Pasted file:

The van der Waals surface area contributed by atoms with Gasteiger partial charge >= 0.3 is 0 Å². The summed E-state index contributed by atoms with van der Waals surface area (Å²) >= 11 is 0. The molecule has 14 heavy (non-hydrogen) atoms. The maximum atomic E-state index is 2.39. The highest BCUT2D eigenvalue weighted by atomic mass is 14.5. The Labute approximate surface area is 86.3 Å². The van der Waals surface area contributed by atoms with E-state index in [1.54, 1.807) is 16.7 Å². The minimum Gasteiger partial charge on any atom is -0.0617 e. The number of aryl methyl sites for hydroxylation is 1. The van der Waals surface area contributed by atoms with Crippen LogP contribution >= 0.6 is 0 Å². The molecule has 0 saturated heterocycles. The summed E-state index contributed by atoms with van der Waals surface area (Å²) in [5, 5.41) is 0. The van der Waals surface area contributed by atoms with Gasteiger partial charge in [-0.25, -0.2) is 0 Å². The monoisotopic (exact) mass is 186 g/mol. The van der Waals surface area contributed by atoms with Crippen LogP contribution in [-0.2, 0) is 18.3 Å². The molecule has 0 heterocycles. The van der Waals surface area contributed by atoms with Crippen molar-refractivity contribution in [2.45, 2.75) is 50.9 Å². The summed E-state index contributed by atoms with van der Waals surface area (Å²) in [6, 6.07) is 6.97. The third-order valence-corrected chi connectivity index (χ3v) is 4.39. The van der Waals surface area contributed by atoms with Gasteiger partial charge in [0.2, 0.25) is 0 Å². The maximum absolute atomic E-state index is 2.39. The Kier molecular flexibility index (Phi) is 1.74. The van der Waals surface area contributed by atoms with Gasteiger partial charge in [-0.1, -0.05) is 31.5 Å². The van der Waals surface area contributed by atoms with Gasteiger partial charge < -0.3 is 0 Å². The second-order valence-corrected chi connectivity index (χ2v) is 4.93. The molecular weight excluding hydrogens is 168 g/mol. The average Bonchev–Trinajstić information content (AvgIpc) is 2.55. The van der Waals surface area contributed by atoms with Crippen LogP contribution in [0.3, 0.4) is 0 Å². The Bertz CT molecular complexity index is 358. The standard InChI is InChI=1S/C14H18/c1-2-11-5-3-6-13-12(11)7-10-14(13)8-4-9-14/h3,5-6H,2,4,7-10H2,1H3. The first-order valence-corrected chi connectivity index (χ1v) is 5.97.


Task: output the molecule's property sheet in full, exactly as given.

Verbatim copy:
The van der Waals surface area contributed by atoms with Gasteiger partial charge >= 0.3 is 0 Å². The summed E-state index contributed by atoms with van der Waals surface area (Å²) >= 11 is 0. The molecule has 14 heavy (non-hydrogen) atoms. The maximum atomic E-state index is 2.39. The highest BCUT2D eigenvalue weighted by atomic mass is 14.5. The Labute approximate surface area is 86.3 Å². The van der Waals surface area contributed by atoms with E-state index in [1.54, 1.807) is 16.7 Å². The minimum Gasteiger partial charge on any atom is -0.0617 e. The number of aryl methyl sites for hydroxylation is 1. The van der Waals surface area contributed by atoms with Crippen LogP contribution >= 0.6 is 0 Å². The molecule has 0 saturated heterocycles. The summed E-state index contributed by atoms with van der Waals surface area (Å²) in [5, 5.41) is 0. The van der Waals surface area contributed by atoms with Gasteiger partial charge in [-0.25, -0.2) is 0 Å². The monoisotopic (exact) mass is 186 g/mol. The van der Waals surface area contributed by atoms with Crippen LogP contribution in [-0.2, 0) is 18.3 Å². The molecule has 0 heterocycles. The van der Waals surface area contributed by atoms with Crippen molar-refractivity contribution in [2.45, 2.75) is 50.9 Å². The summed E-state index contributed by atoms with van der Waals surface area (Å²) in [6, 6.07) is 6.97. The third-order valence-corrected chi connectivity index (χ3v) is 4.39. The van der Waals surface area contributed by atoms with Gasteiger partial charge in [0.2, 0.25) is 0 Å². The maximum absolute atomic E-state index is 2.39. The Kier molecular flexibility index (Phi) is 1.74. The van der Waals surface area contributed by atoms with Gasteiger partial charge in [-0.1, -0.05) is 31.5 Å². The van der Waals surface area contributed by atoms with Gasteiger partial charge < -0.3 is 0 Å². The second-order valence-corrected chi connectivity index (χ2v) is 4.93. The molecular weight excluding hydrogens is 168 g/mol. The average Bonchev–Trinajstić information content (AvgIpc) is 2.55. The van der Waals surface area contributed by atoms with Crippen LogP contribution in [0.3, 0.4) is 0 Å². The Bertz CT molecular complexity index is 358. The standard InChI is InChI=1S/C14H18/c1-2-11-5-3-6-13-12(11)7-10-14(13)8-4-9-14/h3,5-6H,2,4,7-10H2,1H3. The first-order valence-corrected chi connectivity index (χ1v) is 5.97.